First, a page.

Greg

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one idea to be able to make the case of the machine totally air tight is to have it filled with mineral oil it will disperse the heat and and it have been used in highly over-clocked computers and such but will would mean a mess if something broke but maybe ??

 

it a really cool project you guys have going here good luck with it i hope to be able to get such a toy one day how ever little i may need it ;)

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Greg, yes we have thought about dust and such, not sure how it will be addressed yet. Filters may be possible since there will really not be much cooling needed compared to the machines out there now.

 

 

 

Mineral oil is neat, too messy and impractical though.

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even just heating a piece of steel ...  theres almost alway some smoke that comes off the steel and that tends to get drawn into the air intakes on the side of my machine ( smoke being some kind of particulate )....for myself, i was amazed at the amount of dust i blew out of mine the first time i had the case cover off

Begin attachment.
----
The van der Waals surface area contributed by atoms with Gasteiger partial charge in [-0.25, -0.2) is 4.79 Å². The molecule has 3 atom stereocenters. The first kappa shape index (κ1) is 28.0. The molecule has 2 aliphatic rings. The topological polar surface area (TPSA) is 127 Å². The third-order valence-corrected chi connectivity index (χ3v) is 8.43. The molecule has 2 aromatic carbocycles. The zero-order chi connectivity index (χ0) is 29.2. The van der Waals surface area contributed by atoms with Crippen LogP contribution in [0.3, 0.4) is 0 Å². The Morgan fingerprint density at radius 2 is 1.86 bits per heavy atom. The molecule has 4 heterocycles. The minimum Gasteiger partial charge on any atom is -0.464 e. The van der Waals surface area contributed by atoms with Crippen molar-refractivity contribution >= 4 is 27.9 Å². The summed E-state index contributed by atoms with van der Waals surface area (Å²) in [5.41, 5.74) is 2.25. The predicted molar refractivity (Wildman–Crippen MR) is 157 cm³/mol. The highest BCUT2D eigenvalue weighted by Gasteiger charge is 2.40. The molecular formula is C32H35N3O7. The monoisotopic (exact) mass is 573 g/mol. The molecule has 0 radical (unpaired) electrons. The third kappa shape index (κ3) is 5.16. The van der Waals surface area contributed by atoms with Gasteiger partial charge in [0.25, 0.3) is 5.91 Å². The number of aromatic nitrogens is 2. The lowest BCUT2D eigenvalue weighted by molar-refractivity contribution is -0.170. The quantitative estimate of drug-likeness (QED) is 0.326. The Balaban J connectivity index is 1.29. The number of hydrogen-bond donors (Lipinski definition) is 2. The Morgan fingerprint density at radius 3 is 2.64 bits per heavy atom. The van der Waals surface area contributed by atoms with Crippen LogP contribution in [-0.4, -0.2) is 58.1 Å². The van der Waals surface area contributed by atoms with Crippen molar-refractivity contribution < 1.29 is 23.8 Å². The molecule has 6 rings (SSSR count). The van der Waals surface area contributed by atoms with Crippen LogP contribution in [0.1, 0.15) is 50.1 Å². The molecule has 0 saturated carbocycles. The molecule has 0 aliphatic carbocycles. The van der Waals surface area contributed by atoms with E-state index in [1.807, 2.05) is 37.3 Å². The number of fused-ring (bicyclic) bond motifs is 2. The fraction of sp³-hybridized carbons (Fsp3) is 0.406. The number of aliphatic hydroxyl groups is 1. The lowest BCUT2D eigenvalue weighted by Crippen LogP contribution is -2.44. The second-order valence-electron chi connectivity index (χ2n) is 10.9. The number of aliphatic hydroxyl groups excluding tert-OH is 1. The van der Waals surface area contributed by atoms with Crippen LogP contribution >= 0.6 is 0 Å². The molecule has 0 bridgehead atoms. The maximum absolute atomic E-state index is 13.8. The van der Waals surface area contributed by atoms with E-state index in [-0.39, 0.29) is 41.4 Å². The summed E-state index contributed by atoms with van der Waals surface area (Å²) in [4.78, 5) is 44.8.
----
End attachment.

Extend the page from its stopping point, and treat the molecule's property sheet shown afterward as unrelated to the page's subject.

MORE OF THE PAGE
- perhaps having the air intakes coming from the back of the machine may help... or even having a filtered airbox at the back of the machine much like a remote air filter on a car

 

if your machine uses much less fan cooling then your probably fine

 

i can say, i really love my induction heater and would really hate to do without it....      marvelous machine !!!!

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May I make a few suggestions?

1. For a cooler, there are ready made recirculating coolers used on many welders that are nicely sized. They work well for small induction systems. The are totally self contained having water to air exchangers, pump and fan and run on 110V

2. In many shops cooling water will be a freeze hazard if not a heated shop. A 50:50 mix of PURE ethylene glycol and distilled water in a recirculating cooler will give very good performance and will be very freeze resistant. DO NOT use automotive antifreeze, the additives make a "Black goo of death" in induction systems.

3. In the forge and machine shops I have worked in furnace filter media is required over the intakes for the cooling fans, the dust shortens life badly otherwise.

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have you thought about enclosing the electronics but having the heat sinks protruding through a wall into a secondary enclose with the fans blowing over them in there then you can just clean off the fins with compressed air and keep the guts relatively clean